Tip 82 always no follow links that are within user generated content. So if you allow users to post their own content on your on your site say if you had a forum on your site or if you allow users to post their own content on your site say if you had a forum on your site or you're allowing people to post comments on your blog and these can include links then you need to tag these links as either nofollow or UGC. This is because you want Google to know that you don't endorse these links as a site and it protects you should a user decide to link to a site that may harm your site. It's just a safety method in there. So you can clearly say to Google this content and these links are user generated and not to be considered the editorial views of this website. Tip 83. If you allow any kind of user generated content, then I strongly suggest you moderate it before allowing it to be posted. Now this follows on from the previous tip.

Speaker 1:

The very safest way to deal with any user generated content is to proactively moderate it before you allow it to be posted. This works well for sites that allow reviews. Not so well if you've got a forum, because adding delays in forums for moderation can have a detrimental experience for your site users. But forums a good forum will tend to self-police itself and you can do post-moderation. That's where you go in and if someone has broken rules and other users have reported, then you can maybe go and remove and edit things after they've been posted. But if you're doing review sites, especially where these are sites where users aren't going to be um, they're not really conversing with each other, they're not building a reputation for themselves, um, it's very sensible to moderate those um before you post them. The same with uh, if you allow blog comments on any or post comments anything. You've got with broadbandcouk um, that we allowed people to review their broadband supplier and we got some horrendously rude and possibly libelous reviews that people tried to put on there. So we always moderated every single one of those reviews that we received before we decided to post it, sometimes just to remove profanity and sometimes just because they were gibberish and spam, or sometimes just because we felt that you that it was a potentially libelous review.

Speaker 1:

Tip 84. Concentrate on topics, not individual keywords. Write about a topic and the keywords get included. Naturally, too many people obsess over individual keywords and trying to rank for them and this can lead you to focus too narrowly when producing contrament, to the detriment of your site. By focusing on writing naturally on a topic and the subtopics within, you'll naturally cover many more keywords in a way that flows for your readers and over time, this is the kind of content that will build your site into a topical authority. You know this is a frustration I've always had is the way that people will sort of frustrate themselves by concentrating too much on keyword volume as a metric and chasing volume, rather than trying to kind of holistically cover and semantically cover a topic in the in the round and just by right, just right, naturally. You know google is now so much better than it was many years ago, understanding semantic, semantically related words, terms, phrases, and so you don't have to blindly hit keywords. It's much more sophisticated in the way that it understands content nowadays compared to, you know, pre-hummingbird. So, yeah, don't don't focus too much on keywords. Focus on broad topic areas and you'll you'll write much better content. Tip 85 there's nothing wrong with old, evergreen content, but every so often, give it a reread and update anything that's now out of date.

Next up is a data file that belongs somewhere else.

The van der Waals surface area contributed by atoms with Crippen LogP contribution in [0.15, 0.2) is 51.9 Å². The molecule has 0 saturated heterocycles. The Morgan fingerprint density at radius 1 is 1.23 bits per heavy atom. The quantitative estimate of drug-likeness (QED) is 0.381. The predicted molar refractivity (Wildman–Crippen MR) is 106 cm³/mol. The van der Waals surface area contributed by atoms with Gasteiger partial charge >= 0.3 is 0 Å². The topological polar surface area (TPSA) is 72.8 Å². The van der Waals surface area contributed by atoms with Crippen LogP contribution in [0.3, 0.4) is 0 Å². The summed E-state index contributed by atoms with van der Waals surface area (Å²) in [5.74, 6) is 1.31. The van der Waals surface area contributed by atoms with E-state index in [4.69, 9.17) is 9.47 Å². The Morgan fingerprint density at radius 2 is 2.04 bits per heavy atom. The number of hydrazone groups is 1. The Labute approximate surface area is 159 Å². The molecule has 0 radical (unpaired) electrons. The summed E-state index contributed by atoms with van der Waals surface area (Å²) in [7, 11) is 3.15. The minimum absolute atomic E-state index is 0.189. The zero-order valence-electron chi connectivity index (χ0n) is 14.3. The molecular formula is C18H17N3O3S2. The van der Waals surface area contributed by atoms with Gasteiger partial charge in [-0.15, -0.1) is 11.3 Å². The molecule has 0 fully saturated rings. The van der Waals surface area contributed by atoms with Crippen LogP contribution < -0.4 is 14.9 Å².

Speaker 1:

Many people in the seo world obsess a little too much about fresh and new content and they're convinced that you have to keep churning out new content all the time to stay relevant and keep ranking. But that's really not my experience at all. I mean, I've got sites I haven't added any pages to for years, but they still rank well. Do make sure, though, that pages keep up to date as things change like, like you know, on broadbandcouk, we had to keep up on on top of the latest broadband tech. But don't just churn out new content all the time for the sake of it. You know, look at some, especially if you're covering historical stuff. Lots of facts don't change. You don't have to be constantly refreshing stuff.

Speaker 1:

I think a lot of people get confused because there is a concept of of course, query deserves freshness. In Google, where for specific topics, and especially news topics. Google, where for specific topics and especially news topics, then, yes, google will look for sites with new and fresh content, but that doesn't cover every single query and I think you know 90 plus 99 percent, even probably the questions that people ask on Google don't need to be from fresh content. They just need to be from good, authoritative content. To page six create faq pages, frequently asked questions pages, and you can use, obviously use keywords people use to find the questions that people are frequently asking. People search on google to get answers to questions. It's just plain common sense to cover frequently asked questions on your site. Faqs work particularly well on product pages and review pages, but pretty much any page can benefit from an FAQ section. So, yeah, always make sure to include FAQs and, you know, always go to a good source such as Qwity for Use for finding what people are actually asking.